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The Perch

News from Falcon Student Media

The Perch

News from Falcon Student Media

The Perch

Students travel to Kenya for Round Square conference

Helenna De Melo Gomes
A cheetah roams the grassland as the students attending the Round Square trip to Kenya participatde in a safari. “I took this picture because it was such a great experience to see a cheetah with her cubs in real life out in their natural habitat and I wanted to capture that in the moment,” junior Helenna De Melo Gomes said.
Students went on a morning safari in Kenya’s bush and they stopped to have breakfast. The guides showed off the food and they ate normal breakfast foods cooked by the people of Kenya. “This was how they prepared our breaskfast one day,” junior Lia Advent said. “Iit was very different then how we cook food in the US.” (Lia Advent)

For two weeks in September, six students traveled to Nairobi, Kenya to serve as delegates at the Round Square International Conference hosted by Brookhouse School.

Round Square is a global network of schools from 40 nations on five continents. Palmer Trinity has been a part of the Round Square community since late 2016. According to the Round Square website, the “theme for the conference ‘The New Africa’” will allow us to explore many ways in which the continent has evolved and is defining its position in the 21st Century.

For the first week of the trip, the students participated in daily safaris and got to meet locals in the area. The second week was the actual Round Square conference. During the conference, students listened to speakers, saw cultural performances, went to a national park, and completed service work.

“I learned so much during the conference,” junior Lia Advent said. “Not only did I learn so much about how other teenagers, like myself, live their lives in their own countries and cultures I learned a lot about what it means to be open minded and a part of a larger world, which means being educated in the world’s countries.”

The conference, according to Round Square, including opening and closing ceremonies, as well as an “Adventure Day,” “Service Day,” and “Democracy Day.” On Democracy Day, for example, students heard from African politicians, public speakers, and business leaders.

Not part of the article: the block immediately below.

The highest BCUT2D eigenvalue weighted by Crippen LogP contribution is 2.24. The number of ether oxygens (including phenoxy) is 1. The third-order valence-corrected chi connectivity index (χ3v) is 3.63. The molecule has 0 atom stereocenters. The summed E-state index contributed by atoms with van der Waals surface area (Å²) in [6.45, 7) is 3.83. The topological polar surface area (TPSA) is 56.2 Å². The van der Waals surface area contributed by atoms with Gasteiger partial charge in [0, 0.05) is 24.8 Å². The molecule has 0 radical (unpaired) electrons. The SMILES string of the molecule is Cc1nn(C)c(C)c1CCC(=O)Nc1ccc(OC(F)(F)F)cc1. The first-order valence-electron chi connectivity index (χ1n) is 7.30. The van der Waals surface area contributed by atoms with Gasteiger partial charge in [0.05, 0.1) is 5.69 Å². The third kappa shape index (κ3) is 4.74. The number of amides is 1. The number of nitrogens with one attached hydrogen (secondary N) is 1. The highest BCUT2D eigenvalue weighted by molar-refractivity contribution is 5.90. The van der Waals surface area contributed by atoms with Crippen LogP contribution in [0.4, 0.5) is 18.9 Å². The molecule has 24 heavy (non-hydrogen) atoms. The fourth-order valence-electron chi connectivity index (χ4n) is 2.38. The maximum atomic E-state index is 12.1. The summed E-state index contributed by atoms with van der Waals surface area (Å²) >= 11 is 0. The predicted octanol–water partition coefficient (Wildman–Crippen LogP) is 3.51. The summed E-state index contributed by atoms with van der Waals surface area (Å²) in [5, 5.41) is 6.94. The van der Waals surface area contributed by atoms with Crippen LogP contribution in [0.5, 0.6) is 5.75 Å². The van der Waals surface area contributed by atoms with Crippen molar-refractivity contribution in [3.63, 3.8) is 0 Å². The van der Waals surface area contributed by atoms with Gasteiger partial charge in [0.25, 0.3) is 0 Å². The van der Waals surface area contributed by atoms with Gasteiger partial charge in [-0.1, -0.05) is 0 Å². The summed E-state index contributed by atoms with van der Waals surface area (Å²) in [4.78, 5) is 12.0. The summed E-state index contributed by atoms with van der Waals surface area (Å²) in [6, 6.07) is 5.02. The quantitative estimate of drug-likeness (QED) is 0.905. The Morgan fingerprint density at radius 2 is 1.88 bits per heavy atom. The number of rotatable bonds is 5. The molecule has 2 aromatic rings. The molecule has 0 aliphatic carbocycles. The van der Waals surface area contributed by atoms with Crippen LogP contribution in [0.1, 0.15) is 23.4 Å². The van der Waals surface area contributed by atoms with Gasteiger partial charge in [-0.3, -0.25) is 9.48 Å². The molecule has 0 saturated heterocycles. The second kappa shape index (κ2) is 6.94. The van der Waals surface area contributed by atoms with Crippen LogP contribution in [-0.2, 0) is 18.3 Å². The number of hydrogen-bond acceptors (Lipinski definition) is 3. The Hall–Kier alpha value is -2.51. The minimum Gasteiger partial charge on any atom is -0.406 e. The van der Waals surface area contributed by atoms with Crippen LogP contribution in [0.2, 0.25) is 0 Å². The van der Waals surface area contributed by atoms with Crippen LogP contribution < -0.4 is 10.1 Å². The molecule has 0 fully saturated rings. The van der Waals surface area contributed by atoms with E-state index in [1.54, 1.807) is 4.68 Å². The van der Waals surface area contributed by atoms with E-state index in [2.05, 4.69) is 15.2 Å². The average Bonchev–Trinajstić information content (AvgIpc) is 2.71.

“From them I learned that Africa is a developing and highly achieving country that doesn’t fit the stereotypes the world has about Africa,” Advent said. “We learned that the world should learn from Africas values: how its people treat each other with hospitality and how they live with their environment instead of against it.”

Students also got to visit the Golden Naboisho School in Nairobi, Kenya to get a feel of what education is like in another country.

“I met people from all over the world and had a chance to bond and learn about their cultures,” junior Helenna De Melo Gomes said. “I think the best part though was meeting the children at the school and playing games with them.”

In addition, students focused on learning Swahili, the language of Kenya.

“We’ve been learning a lot of Swahili here, everytime we talk to our safari guides were always learning and asking how to learn more Swahili and were trying to implement it in our daily conversations,” Advent said.

Junior Jake Keller said he decided to attend the trip because he had traveled to Africa before and “wanted to become closer to the country of Kenya.”

“I learned how to open up and meet people from all over the world,” he said.

Advent said the conference showcased Africa’s people, its beauty and its hospitable culture.

“It was a super unifying process to look at Africa’s beauty through an open minded lens, despite being from my own culture and being around so many other cultures,” Advent said. “Sometimes I feel conditioned in a way to look at the world, but Africa has an ability to open your mind. I think the conference helped me see that.”

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